Train Wreck

Mike Blumenthal’s instant classic Google Local: Train Wreck at the Junction has spawned a lively Google Plus thread where various Localistas have been wringing their hands as to why oh why can’t Google stop screwing SMBs. While I am in agreement that Google Plus Place Local Multi Merge for Business Dashboardgate has been absolutely no fun, to me it seems like just the latest in an ongoing saga of companies trying to serve SMBs and falling short.

While Google and others have done great things for SMBs, small businesses as a group are notoriously hard to serve:

    They are hard to acquire as customers

    When you do acquire them, they tend not to want to spend a lot of money

    Once you start doing stuff for them, they tend to have a lot of questions/issues, etc. so customer support costs are high

    They tend to churn out at a high rate – a lot go out of business, many don’t want to wait for long-term results or don’t invest enough to get meaningful results, and providing great service at the low prices they demand is tough, so they bail

My guess as to the conversations that have gone on at Google:

“We’re having a hard time getting the Google+ Places Merging Dashboard thingy right. The whole thing needs to be rebuilt from the ground up while the car is moving at high speed and we are spread kind of thin at the moment.”

“How’s Adwords Express?”

“We’re hitting our numbers. Businesses that can’t get their Google Places, er I mean +Local, thing right are using it to get on the SERPs.”

“Great. Keep putting band-aids on the problems. We’ll get there eventually. I am sure one of those companies we acquired can figure it out.”

So when I see Google seemingly not investing enough in a coherent product for SMBs, I only partially blame Google. Part of this just seems to be the nature of the beast. As I said on G+, if we went back ten years and substituted “Yellow Pages” for “Google Local”, we’d probably be hearing the same complaints.  Still a train wreck, though.

UPDATE: Chris Silver Smith gets on board the train-wreck train (and thinks I am giving Google a pass) – Google Local Is Now A Train Wreck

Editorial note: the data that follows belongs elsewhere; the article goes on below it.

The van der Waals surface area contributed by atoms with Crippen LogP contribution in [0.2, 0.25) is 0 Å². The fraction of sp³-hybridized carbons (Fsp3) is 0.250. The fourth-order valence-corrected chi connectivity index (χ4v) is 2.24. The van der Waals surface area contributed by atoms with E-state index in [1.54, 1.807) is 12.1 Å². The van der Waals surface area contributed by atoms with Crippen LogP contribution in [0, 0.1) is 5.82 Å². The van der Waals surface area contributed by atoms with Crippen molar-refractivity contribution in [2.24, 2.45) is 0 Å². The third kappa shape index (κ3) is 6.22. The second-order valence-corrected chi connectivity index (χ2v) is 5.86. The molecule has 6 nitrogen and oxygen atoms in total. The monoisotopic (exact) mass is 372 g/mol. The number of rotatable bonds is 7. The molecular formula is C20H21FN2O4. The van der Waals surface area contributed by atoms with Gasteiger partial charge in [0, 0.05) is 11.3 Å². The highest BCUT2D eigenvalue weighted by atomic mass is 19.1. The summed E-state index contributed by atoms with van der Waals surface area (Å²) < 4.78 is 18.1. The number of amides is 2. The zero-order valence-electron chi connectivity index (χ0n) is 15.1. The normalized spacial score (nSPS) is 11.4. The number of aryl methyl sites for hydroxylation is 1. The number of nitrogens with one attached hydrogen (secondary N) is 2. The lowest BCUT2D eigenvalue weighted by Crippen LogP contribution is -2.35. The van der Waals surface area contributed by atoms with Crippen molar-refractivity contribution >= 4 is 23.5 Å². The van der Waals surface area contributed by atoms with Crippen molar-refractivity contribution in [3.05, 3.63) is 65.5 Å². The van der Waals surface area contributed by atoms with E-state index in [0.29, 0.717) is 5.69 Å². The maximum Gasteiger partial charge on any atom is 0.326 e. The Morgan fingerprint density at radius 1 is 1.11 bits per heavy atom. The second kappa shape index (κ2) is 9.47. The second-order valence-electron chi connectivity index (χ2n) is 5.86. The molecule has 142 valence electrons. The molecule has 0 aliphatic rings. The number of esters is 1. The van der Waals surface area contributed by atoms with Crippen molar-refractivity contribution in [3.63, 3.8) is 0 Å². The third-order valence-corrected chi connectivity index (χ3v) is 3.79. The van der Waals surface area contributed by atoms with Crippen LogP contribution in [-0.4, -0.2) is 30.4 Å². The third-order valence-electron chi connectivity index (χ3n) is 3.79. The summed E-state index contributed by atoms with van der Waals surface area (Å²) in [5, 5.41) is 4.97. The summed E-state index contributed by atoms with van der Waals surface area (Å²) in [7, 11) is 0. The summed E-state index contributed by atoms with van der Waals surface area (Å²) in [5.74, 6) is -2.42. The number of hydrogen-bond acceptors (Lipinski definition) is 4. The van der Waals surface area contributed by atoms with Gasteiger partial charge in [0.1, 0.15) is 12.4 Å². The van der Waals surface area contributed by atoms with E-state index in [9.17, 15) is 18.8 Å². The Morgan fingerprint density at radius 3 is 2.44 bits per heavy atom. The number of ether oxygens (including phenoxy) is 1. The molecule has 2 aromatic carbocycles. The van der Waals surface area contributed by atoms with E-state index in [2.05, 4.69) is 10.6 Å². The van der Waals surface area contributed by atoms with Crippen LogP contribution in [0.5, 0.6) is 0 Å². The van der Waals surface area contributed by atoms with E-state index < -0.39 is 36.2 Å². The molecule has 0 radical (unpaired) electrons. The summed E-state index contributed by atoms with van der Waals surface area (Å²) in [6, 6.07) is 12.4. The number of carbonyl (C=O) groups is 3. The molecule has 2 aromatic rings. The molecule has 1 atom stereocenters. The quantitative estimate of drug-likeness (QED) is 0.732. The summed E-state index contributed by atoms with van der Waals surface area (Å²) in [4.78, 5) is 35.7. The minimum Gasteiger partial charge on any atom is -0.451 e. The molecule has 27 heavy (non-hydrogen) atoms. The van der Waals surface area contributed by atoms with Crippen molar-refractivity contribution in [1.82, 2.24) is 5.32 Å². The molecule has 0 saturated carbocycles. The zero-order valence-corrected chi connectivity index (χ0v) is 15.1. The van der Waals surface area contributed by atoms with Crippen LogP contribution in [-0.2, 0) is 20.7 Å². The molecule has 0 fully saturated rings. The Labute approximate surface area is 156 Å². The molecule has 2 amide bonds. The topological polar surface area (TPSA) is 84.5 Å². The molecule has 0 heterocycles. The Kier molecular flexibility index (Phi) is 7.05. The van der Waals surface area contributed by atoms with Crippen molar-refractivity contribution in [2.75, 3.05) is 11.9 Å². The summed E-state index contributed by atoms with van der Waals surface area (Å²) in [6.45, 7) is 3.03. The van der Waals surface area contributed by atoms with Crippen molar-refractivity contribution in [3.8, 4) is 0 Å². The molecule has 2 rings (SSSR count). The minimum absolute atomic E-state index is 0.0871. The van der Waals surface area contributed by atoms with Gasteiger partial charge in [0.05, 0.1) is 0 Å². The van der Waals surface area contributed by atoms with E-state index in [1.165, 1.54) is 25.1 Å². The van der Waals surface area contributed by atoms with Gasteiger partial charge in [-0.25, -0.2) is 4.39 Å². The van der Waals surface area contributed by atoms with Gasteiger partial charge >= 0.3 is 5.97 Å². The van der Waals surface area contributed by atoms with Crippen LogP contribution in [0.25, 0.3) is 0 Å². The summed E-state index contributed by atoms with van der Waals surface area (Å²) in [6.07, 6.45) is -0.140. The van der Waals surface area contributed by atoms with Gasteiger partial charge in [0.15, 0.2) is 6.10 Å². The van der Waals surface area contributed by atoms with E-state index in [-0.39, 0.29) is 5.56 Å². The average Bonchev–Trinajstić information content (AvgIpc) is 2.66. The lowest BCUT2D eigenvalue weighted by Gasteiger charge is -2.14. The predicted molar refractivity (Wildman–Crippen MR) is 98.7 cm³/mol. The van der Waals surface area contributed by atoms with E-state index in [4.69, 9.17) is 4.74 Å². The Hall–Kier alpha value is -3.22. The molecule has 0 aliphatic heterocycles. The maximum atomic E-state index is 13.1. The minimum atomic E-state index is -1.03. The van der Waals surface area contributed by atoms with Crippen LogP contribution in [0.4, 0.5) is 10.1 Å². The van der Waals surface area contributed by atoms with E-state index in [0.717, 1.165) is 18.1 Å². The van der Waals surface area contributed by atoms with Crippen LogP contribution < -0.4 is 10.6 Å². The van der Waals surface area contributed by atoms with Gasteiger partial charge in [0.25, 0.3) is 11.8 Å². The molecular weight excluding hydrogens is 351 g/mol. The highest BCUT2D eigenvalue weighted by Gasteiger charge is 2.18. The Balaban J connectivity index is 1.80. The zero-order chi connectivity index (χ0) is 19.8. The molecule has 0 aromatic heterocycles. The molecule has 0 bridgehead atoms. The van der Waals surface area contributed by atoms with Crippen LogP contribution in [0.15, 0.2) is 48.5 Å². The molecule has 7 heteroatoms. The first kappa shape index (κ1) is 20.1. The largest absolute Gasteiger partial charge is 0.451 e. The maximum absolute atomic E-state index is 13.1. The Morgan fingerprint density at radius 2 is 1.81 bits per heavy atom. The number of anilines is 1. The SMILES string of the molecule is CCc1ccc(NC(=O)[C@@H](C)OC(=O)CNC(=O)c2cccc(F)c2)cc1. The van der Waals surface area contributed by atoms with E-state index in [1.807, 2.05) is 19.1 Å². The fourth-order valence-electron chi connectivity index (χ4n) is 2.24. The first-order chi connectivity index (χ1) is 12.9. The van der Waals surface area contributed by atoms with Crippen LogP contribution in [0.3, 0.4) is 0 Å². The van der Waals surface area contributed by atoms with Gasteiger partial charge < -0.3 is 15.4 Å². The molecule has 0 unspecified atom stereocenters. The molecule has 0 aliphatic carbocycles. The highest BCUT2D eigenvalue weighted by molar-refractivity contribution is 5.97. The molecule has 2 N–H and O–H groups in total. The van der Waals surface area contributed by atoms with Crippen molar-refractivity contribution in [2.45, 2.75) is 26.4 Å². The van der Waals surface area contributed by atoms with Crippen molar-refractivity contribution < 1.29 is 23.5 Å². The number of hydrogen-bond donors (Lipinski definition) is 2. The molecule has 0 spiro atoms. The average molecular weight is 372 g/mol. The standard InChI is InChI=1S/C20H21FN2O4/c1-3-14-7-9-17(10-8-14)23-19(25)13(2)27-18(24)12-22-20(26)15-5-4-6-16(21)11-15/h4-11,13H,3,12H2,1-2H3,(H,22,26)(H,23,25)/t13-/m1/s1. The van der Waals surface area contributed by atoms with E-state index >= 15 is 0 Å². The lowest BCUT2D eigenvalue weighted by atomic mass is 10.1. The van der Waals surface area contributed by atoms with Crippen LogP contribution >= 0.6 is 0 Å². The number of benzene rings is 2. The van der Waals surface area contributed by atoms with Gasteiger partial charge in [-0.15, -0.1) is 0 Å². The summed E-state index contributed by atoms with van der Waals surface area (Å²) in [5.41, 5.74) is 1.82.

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13 Response Comments

  • Mikel Zaremba  November 30, 2012 at 9:39 am

    Great post, Andrew.

    Way to wrap that up and put bow on it!

    I gotta tell you, it’s a little disheartening to navigate that dashboard right now. Almost to that point that if it’s up and running I have walked away until things get straightened out. It was a great tool in it’s infancy, hopefully they can get things “done” over there.

    Thanks again.

  • Lyndon NA (theAutocrat)  November 30, 2012 at 11:08 am

    The shame of it is – you may be pretty near the mark.

    I know that some Googlers are very interested in helping SMBs … but whether the Corp. is all that interested, or simply view it as a sideline/hobby … not convinced they take it that seriously.

    A long history of errors, issues, bugs, faults and failures … costing some SMB a lot of stress nto to mention some money,
    whilst G appears to sit there whistling (I know some of them work hard and push for fixes – but the overall impression isn’t good).

    • Andrew Shotland  November 30, 2012 at 11:23 am

      I can’t think of one monster company that provides marketing services to SMBs that does not have similar issues.

  • Phil Rozek  November 30, 2012 at 11:48 am

    Great stuff, Andrew!

    This reminds me of the engineer’s triangle/saying/whatever: “It can be good, cheap, or fast – pick any two.” The ones who actually pick TWO definitely can be pleased (and make for pretty good clients, in my humble experience).